Beardy Folk Festival 2020 Day 2

It is very cold. But it is not raining. I had hunters stew from the Polish food van. I am not sure what goes into hunters stew, but it was very nice. I refrained from asking whether "Polish food van" was the name of the business or a note for the cleaner. (You will, Andrew, you will. I have been asked to point out that the Cleobury Mortimer joke from yesterday is Copyright R Worth. Apparently, Shrewsbury, which I have previously visited, is in Shropshire. Who knew?)

I can affirm that this is officiall a folk festival. We have now had a Dylan Cover (Cardboard Foxes doing Don't Think Twice It's All Right with a Bluegrassy swing) and two, count, then two songs about Highwaymen. Heg Brignall (she of the Wolf Chorus, but today in a duo with Juli Irvine) did Sovay Sovay All On A Day. They said they have been actively looking for folk songs in which women take an active role and don't get drowned or go mad. And the always wonderful Granny's Attic did a song they called The Highwayman. I don't know why Highwaymen in songs are always so proud of the fact that they don't rob poor people. I would have thought it made basic business sense.

We are still waiting for a song about a pirate, but we have had several about whalers.

Some people seem to be a bit nervous of folk festivals, because they think that it's going to involve "too much folk music". Probably only three of todays acts played entirely traditional material. Nick Hart has a mordantly Chris Woodish style of delivery and will do you songs about chimney sweeps getting hung and the man who is mistaken for the devil because he is hidden up a chimney with butter and cheese and all in his pockets. His story telling is wonderful but you probably wouldn't dance to it. The aforementioned Granny's Attic do close harmony versions of songs about spinning wheels and ships in distress with and amazing fiddle and an even more amazing squeeze box, along with traditional and traditional style instrumental tunes. Inlay on the small stage did a whole hour of Morrisy Plafordy Tunes. And Calan, the top of the bill, are heavily rooted in Welsh traditional music (a lot of the songs and indeed the count-ins are in Welsh language) although there is a loud modern beat interpretation -- no po faced reverence. But there is a plentiful stream of blues, bluegrass and singer-songwriter running through the rest of the day.Traditional songs are the exception rather than the rule. I did notice Cohen, the box man from Granny Attic, putting his finger in his ear during one of the harmony numbers.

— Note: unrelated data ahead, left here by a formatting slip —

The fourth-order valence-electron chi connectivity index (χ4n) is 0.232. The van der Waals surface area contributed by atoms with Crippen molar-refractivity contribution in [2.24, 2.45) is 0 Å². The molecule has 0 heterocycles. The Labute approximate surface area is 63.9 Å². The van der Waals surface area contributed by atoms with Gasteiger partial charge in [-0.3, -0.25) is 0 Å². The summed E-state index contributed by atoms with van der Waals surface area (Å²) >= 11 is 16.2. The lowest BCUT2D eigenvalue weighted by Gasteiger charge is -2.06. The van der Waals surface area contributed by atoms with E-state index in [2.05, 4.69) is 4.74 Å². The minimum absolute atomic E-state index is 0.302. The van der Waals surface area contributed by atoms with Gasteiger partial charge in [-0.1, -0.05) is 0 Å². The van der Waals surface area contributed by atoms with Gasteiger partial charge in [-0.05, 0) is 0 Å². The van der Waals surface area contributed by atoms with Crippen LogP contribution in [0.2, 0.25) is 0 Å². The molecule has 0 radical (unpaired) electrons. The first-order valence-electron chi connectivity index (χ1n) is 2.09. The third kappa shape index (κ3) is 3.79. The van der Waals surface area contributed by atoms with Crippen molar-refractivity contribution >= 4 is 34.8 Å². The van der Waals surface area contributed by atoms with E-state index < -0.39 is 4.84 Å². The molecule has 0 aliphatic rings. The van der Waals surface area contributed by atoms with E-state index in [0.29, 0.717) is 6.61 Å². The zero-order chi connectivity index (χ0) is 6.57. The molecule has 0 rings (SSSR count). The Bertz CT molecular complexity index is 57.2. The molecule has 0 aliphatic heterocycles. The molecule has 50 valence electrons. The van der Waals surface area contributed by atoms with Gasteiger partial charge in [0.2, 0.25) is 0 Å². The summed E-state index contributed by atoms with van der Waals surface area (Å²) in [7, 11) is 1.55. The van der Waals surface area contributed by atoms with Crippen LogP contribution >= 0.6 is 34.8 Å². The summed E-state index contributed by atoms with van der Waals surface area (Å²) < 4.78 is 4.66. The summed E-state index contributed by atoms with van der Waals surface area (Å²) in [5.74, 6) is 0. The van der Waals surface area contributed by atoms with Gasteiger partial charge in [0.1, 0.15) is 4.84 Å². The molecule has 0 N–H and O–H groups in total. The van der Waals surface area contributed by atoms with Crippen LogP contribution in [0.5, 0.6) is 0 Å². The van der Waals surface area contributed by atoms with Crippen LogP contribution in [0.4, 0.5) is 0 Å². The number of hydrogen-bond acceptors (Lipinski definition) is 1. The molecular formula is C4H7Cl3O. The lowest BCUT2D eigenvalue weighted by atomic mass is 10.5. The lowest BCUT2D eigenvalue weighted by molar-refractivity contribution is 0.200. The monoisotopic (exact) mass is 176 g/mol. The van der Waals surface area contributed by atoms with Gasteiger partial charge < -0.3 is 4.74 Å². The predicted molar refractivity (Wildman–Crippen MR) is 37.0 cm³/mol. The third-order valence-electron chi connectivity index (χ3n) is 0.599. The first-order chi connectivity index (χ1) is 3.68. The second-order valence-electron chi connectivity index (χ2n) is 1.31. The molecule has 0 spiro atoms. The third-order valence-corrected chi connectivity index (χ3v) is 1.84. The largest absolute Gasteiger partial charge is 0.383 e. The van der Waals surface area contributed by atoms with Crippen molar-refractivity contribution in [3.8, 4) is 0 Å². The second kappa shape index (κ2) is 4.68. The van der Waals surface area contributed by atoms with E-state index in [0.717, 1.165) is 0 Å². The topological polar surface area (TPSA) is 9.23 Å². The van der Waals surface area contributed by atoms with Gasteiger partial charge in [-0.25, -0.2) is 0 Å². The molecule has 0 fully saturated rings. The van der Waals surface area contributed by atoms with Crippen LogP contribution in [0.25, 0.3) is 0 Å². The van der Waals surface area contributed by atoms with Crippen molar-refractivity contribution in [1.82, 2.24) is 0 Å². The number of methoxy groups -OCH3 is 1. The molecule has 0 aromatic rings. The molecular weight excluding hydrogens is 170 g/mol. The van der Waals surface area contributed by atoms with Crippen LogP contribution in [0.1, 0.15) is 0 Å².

I guess the only running definition of folk music is that its the kind of music you would expect to hear at a festival like this.

I thought Luke Jackson took his act to a whole new level. As expected he was the highlight of the day for me. This is only the second time I have heard him with his full trio: the harmonies and the drums suit his current blues inspired folk rock more than his earlier, folksier material. (Again, I think I need to take my hat off to sound people, because Luke's perfect voice and fabulous lyrics were perfectly audible in front of the band.) It's been six months since anyone has been able to perform live, and the sense that these were three good mates having a great time was palpable. I loved the acapella finger clicking I'm In Trouble Now; and his dark folk rock ballad Eliza Holt clicked for me in a way it possibly hasn't at solo gigs. The ghost of an inmate from an insane asylum haunts the new estate that has been built over the grave yard. It may not be folk music, but it is certainly folk subject matter.

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